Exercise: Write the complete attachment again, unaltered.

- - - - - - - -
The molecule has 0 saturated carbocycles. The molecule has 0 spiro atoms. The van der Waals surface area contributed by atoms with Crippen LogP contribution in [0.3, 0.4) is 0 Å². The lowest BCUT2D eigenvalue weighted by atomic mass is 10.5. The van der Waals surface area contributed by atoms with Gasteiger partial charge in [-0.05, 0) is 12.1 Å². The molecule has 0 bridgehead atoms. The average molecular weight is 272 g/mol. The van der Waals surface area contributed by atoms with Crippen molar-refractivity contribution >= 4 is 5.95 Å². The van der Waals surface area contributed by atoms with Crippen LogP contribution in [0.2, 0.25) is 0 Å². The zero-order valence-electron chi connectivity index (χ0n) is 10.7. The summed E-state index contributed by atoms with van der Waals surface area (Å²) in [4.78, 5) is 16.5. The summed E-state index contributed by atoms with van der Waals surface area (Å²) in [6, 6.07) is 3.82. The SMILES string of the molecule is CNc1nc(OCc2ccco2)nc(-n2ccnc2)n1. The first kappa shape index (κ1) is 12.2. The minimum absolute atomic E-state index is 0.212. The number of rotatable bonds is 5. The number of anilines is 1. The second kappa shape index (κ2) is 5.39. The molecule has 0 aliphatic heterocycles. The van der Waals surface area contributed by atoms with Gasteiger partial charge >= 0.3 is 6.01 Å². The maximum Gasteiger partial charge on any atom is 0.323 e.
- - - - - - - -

The molecule has 0 saturated carbocycles. The molecule has 0 spiro atoms. The van der Waals surface area contributed by atoms with Crippen LogP contribution in [0.3, 0.4) is 0 Å². The lowest BCUT2D eigenvalue weighted by atomic mass is 10.5. The van der Waals surface area contributed by atoms with Gasteiger partial charge in [-0.05, 0) is 12.1 Å². The molecule has 0 bridgehead atoms. The average molecular weight is 272 g/mol. The van der Waals surface area contributed by atoms with Crippen molar-refractivity contribution >= 4 is 5.95 Å². The van der Waals surface area contributed by atoms with Crippen LogP contribution in [0.2, 0.25) is 0 Å². The zero-order valence-electron chi connectivity index (χ0n) is 10.7. The summed E-state index contributed by atoms with van der Waals surface area (Å²) in [4.78, 5) is 16.5. The summed E-state index contributed by atoms with van der Waals surface area (Å²) in [6, 6.07) is 3.82. The SMILES string of the molecule is CNc1nc(OCc2ccco2)nc(-n2ccnc2)n1. The first kappa shape index (κ1) is 12.2. The minimum absolute atomic E-state index is 0.212. The number of rotatable bonds is 5. The number of anilines is 1. The second kappa shape index (κ2) is 5.39. The molecule has 0 aliphatic heterocycles. The van der Waals surface area contributed by atoms with Gasteiger partial charge >= 0.3 is 6.01 Å². The maximum Gasteiger partial charge on any atom is 0.323 e.